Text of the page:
The State Capitol dome in Frankfort
The U.S. Court of Appeals for the Sixth Circuit recently put its stamp of approval on Kentucky’s legislative ethics law. | Photo via Legislative Research Commission

By John Schaaf

The U.S. Court of Appeals for the Sixth Circuit recently put its stamp of approval on Kentucky’s legislative ethics law, sending a clear signal for strong public ethics laws across the nation.

Kentucky’s ethics law was challenged in a lawsuit filed by John Schickel, a state senator from Boone County.  

John Schaaf
John Schaaf, executive director, Kentucky Legislative Ethics Commission

In his lawsuit, Schickel asserted that he had a right under the U.S. Constitution to accept lobbyist-funded meals, beverages, and campaign contributions, all of which are prohibited by Kentucky’s ethics law, enacted 26 years ago in the wake of the BOPTROT scandal.

Schickel lost his lawsuit in a unanimous decision by a panel of judges appointed by Presidents G.W. Bush, Carter and Trump.  

The federal court ruling is an important message to the other 49 states, hundreds of cities and counties, and to the U.S. Congress, that they can adopt strong ethics laws like Kentucky’s and help public officials and lobbyists avoid corruption.

To understand why Kentucky is a national leader in legislative ethics, it’s helpful to know some history. 

For over 80 years after the adoption of our state’s 1891 Constitution, the Governor dominated state government in Frankfort. The General Assembly was a part-time afterthought, meeting for less than three months every other year.

The governor had all the power, so lobbyists and special interests went to the Governor’s office when they wanted to influence state policy. Legislators did not have a significant role in governing the Commonwealth.

Starting in the 1970s, legislators took more responsibility for making the state budget and other policies that affect their constituents. With increasing responsibility came more involvement with lobbyists.  

There were very few ethics rules, so lobbyists could wine and dine legislators, take them on trips, fund their campaigns, and exert influence in ways not available to citizens and small businesses who don’t have the resources to employ paid lobbyists.

In the early 1990s, when dining, trips and cash were connected to public policy decisions, legislators and lobbyists broke federal laws and the FBI investigated. Lives and careers were ruined, people went to prison, and public confidence in the General Assembly plunged to an all-time low.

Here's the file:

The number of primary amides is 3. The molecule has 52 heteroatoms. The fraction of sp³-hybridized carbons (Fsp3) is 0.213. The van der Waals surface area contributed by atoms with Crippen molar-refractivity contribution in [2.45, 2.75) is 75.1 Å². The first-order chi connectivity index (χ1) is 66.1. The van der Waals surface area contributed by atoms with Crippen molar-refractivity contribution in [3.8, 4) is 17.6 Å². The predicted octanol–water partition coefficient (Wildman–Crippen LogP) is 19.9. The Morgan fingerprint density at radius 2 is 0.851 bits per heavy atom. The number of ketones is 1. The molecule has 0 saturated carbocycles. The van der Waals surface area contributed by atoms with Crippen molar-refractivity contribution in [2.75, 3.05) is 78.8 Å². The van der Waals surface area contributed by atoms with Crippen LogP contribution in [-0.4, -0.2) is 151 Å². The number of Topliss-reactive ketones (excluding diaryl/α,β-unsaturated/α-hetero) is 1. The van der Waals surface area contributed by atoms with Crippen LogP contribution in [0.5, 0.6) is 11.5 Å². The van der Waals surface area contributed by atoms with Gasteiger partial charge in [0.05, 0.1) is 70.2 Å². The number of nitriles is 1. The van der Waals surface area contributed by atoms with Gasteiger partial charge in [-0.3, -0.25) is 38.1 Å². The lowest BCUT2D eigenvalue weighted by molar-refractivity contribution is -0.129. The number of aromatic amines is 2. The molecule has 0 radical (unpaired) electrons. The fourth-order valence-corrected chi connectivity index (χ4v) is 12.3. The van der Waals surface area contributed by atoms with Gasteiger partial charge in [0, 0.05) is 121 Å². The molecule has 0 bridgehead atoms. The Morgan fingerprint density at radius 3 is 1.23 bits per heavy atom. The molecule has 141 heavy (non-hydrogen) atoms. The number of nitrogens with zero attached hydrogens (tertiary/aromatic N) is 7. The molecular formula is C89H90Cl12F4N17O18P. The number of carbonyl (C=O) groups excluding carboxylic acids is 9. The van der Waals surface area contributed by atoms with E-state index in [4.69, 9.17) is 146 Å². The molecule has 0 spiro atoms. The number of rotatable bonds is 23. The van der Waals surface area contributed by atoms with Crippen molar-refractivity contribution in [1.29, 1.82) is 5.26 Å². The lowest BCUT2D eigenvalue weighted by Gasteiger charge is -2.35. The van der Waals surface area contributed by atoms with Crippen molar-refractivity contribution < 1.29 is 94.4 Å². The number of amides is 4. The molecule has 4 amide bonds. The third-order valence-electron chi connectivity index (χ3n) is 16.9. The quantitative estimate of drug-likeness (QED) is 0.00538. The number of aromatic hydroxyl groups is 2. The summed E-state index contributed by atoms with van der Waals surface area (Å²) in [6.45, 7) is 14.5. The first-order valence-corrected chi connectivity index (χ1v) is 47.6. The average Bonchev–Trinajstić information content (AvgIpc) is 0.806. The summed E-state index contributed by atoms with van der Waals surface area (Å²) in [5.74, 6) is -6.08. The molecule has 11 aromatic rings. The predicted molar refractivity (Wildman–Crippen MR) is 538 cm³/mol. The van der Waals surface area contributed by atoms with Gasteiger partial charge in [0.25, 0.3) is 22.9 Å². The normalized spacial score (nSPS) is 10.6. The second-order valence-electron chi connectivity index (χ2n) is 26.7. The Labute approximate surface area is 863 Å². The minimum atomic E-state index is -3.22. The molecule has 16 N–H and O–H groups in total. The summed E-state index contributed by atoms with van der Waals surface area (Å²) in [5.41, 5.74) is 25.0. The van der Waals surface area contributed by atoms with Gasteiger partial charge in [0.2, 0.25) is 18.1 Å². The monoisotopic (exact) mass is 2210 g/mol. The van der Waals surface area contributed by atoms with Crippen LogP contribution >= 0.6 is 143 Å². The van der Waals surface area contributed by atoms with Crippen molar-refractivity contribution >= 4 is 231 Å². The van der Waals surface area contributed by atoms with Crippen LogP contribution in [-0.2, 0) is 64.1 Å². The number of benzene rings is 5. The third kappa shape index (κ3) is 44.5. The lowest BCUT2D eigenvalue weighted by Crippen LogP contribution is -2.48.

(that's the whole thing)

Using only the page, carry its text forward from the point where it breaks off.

In 1993, the remaining members of the General Assembly passed the nation’s strongest ethics law to change the culture in Frankfort, and help future generations of legislators, lobbyists, and citizens avoid the type of corruption that undermines the public’s faith in government.

Kentucky’s law bans lobbyists from giving campaign contributions to legislators and legislative candidates. That means our state’s legislative elections do not include the outrageous money chasing that Washington, D.C., lobbyists and members of Congress engage in on a year-round basis.

The 1993 law also created the independent Legislative Ethics Commission, which includes nine citizens and no sitting legislators. In every other state and the U.S. Congress, ethics issues are handled by committees which include members who are judging their legislative colleagues, creating a public perception that legislators are not held to a high ethical standard. 

In 2014, the General Assembly strengthened the legislative ethics law to prohibit lobbyists from soliciting campaign contributions for legislators, prohibit PAC contributions during legislative sessions, and strictly prohibit lobbyists and their employers from paying for meals, beverages, and trips for individual legislators.

Schickel was the only one of 138 legislators to vote against the stronger ethics law.  

When he lost that vote in the Legislature, Schickel went to federal court, asserting he has a constitutional right to take meals, beverages, and campaign contributions from lobbyists.  

Schickel made this claim even though Kentucky taxpayers pay legislators a daily salary plus $163.90 a day, seven days a week, for meals and lodging when the General Assembly is in session. Taxpayers pay so their legislators will not have to rely on outside interests to pay their legislative expenses.

During the interim between sessions, Schickel and all legislators receive a salary and are reimbursed for meals, mileage, and lodging for each day they attend a legislative meeting, plus they receive $1,788.51 per month to pay for other legislative expenses. 

Also, Schickel and 137 others have won legislative elections without receiving campaign money from lobbyists who are paid to influence them on public policy.

In response to Schickel’s lawsuit, Kentucky taxpayers have paid $37,000 (and more if Schickel appeals) for the Attorney General to defend the ethics law. 

Fortunately, at this point, Schickel has lost and Kentucky’s ethics law is strengthened by the powerful ruling of the U.S. Court of Appeals that our state’s law is consistent with the United States Constitution.

For 26 years, the ethics law has helped Kentucky avoid the legislative corruption that has plagued most other states. In those years, no Kentucky legislator has been indicted or convicted for misusing his or her public office, while dozens of legislators in other states have gone to prison.

All Kentuckians can be proud of that record. In light of the federal court ruling, the U.S. Congress and state and local governments across the country can seriously consider creating new ethics laws and strengthening their current laws to help prevent corruption.

John Schaaf is the executive director of the Kentucky Legislative Ethics Commission.

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